fuchsia / third_party / rust-crates / cb720235ffd01b718aebf88f456161bc93367ab4 / . / rustc_deps / vendor / rand_jitter

tree: 969cd031e7cafb9f229b54cc7e17c6b0873c932b [path history] [tgz]

- .cargo-checksum.json
- CHANGELOG.md
- COPYRIGHT
- Cargo.toml
- LICENSE-APACHE
- LICENSE-MIT
- README.md
- benches/
- src/
- tests/

rustc_deps/vendor/rand_jitter/README.md

Non-physical true random number generator based on timing jitter.

This crate depends on rand_core and is part of the Rand project.

This crate aims to support all of Rust's `std`

platforms with a system-provided entropy source. Unlike other Rand crates, this crate does not support `no_std`

(handling this gracefully is a current discussion topic).

Links:

This crate has optional `std`

support which is *disabled by default*; this feature is required to provide the `JitterRng::new`

function; without `std`

support a timer must be supplied via `JitterRng::new_with_timer`

.

`JitterRng::new()`

has build-in, but limited, quality testing, however before using `JitterRng`

on untested hardware, or after changes that could effect how the code is optimized (such as a new LLVM version), it is recommend to run the much more stringent NIST SP 800-90B Entropy Estimation Suite.

Use the following code using `timer_stats`

to collect the data:

use rand_jitter::JitterRng; use std::error::Error; use std::fs::File; use std::io::Write; fn main() -> Result<(), Box<Error>> { let mut rng = JitterRng::new()?; // 1_000_000 results are required for the // NIST SP 800-90B Entropy Estimation Suite const ROUNDS: usize = 1_000_000; let mut deltas_variable: Vec<u8> = Vec::with_capacity(ROUNDS); let mut deltas_minimal: Vec<u8> = Vec::with_capacity(ROUNDS); for _ in 0..ROUNDS { deltas_variable.push(rng.timer_stats(true) as u8); deltas_minimal.push(rng.timer_stats(false) as u8); } // Write out after the statistics collection loop, to not disturb the // test results. File::create("jitter_rng_var.bin")?.write(&deltas_variable)?; File::create("jitter_rng_min.bin")?.write(&deltas_minimal)?; Ok(()) }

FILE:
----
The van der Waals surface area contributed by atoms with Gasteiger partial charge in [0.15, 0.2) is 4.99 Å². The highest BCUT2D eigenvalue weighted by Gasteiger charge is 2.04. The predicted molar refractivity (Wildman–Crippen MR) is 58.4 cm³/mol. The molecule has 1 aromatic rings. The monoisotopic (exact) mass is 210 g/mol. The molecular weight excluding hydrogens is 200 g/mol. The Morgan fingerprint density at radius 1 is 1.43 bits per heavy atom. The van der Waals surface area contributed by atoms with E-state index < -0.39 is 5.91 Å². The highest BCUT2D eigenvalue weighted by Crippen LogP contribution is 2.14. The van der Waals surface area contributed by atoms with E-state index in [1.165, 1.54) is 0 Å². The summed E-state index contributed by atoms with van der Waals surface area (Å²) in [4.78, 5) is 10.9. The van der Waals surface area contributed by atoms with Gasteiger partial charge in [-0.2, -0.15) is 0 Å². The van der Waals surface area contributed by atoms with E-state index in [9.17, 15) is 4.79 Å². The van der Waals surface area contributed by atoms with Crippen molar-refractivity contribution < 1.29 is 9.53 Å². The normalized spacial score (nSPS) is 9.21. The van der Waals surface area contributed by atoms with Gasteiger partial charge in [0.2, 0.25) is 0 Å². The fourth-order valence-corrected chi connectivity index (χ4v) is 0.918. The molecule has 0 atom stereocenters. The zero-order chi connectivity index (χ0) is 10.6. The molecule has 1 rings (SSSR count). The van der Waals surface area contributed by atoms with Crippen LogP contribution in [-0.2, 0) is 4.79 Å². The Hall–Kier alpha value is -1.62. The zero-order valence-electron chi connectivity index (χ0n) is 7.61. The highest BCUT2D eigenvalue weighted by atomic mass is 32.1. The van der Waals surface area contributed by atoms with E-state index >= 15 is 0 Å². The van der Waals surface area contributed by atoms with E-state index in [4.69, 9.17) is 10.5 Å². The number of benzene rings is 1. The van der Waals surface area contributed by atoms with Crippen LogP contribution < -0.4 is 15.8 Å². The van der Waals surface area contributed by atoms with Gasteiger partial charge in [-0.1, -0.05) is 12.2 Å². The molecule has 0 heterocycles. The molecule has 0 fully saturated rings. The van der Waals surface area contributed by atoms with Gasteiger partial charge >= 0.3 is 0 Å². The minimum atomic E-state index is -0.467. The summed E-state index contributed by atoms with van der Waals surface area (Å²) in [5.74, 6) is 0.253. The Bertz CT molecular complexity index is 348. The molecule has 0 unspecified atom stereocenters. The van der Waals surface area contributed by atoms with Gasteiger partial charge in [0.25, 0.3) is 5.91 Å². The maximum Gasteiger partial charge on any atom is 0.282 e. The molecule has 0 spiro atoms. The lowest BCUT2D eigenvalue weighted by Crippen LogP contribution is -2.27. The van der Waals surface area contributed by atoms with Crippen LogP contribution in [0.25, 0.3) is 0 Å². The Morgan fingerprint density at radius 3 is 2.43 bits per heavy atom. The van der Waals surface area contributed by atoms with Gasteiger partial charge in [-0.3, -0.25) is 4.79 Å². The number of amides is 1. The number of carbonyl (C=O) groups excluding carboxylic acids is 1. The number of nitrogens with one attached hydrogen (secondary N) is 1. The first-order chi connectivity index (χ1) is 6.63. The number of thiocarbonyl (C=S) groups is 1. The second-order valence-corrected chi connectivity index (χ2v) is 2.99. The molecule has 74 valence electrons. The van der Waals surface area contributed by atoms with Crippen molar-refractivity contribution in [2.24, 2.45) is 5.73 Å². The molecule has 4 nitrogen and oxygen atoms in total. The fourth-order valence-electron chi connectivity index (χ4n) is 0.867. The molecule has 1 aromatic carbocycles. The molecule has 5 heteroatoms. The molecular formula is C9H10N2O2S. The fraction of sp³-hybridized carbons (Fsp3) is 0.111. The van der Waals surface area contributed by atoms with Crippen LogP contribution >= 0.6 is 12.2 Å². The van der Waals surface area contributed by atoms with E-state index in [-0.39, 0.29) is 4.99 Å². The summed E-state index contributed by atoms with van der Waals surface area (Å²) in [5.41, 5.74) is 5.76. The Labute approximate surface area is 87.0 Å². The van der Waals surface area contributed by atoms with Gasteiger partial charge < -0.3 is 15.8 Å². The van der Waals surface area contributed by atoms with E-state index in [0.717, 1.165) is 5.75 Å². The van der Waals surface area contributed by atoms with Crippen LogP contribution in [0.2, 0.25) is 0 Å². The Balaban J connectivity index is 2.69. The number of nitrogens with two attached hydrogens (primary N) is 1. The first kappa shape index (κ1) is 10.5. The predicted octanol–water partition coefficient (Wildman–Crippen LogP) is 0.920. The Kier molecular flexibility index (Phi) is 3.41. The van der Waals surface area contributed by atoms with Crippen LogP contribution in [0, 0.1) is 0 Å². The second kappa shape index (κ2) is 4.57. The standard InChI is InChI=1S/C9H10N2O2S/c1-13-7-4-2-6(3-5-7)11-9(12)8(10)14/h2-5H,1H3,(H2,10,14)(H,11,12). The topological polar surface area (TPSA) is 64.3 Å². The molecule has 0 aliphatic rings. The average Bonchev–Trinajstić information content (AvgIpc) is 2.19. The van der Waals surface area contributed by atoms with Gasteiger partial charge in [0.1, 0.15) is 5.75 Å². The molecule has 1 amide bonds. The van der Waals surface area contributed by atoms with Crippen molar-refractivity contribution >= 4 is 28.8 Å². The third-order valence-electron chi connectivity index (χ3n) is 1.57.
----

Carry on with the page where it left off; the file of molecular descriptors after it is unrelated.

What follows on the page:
This will produce two files: `jitter_rng_var.bin`

and `jitter_rng_min.bin`

. Run the Entropy Estimation Suite in three configurations, as outlined below. Every run has two steps. One step to produce an estimation, another to validate the estimation.

- Estimate the expected amount of entropy that is at least available with each round of the entropy collector. This number should be greater than the amount estimated with
`64 / test_timer()`

.python noniid_main.py -v jitter_rng_var.bin 8 restart.py -v jitter_rng_var.bin 8 <min-entropy>

- Estimate the expected amount of entropy that is available in the last 4 bits of the timer delta after running noice sources. Note that a value of
`3.70`

is the minimum estimated entropy for true randomness.python noniid_main.py -v -u 4 jitter_rng_var.bin 4 restart.py -v -u 4 jitter_rng_var.bin 4 <min-entropy>

- Estimate the expected amount of entropy that is available to the entropy collector if both noise sources only run their minimal number of times. This measures the absolute worst-case, and gives a lower bound for the available entropy.
python noniid_main.py -v -u 4 jitter_rng_min.bin 4 restart.py -v -u 4 jitter_rng_min.bin 4 <min-entropy>

`rand_jitter`

is distributed under the terms of both the MIT license and the Apache License (Version 2.0).

See LICENSE-APACHE and LICENSE-MIT, and COPYRIGHT for details.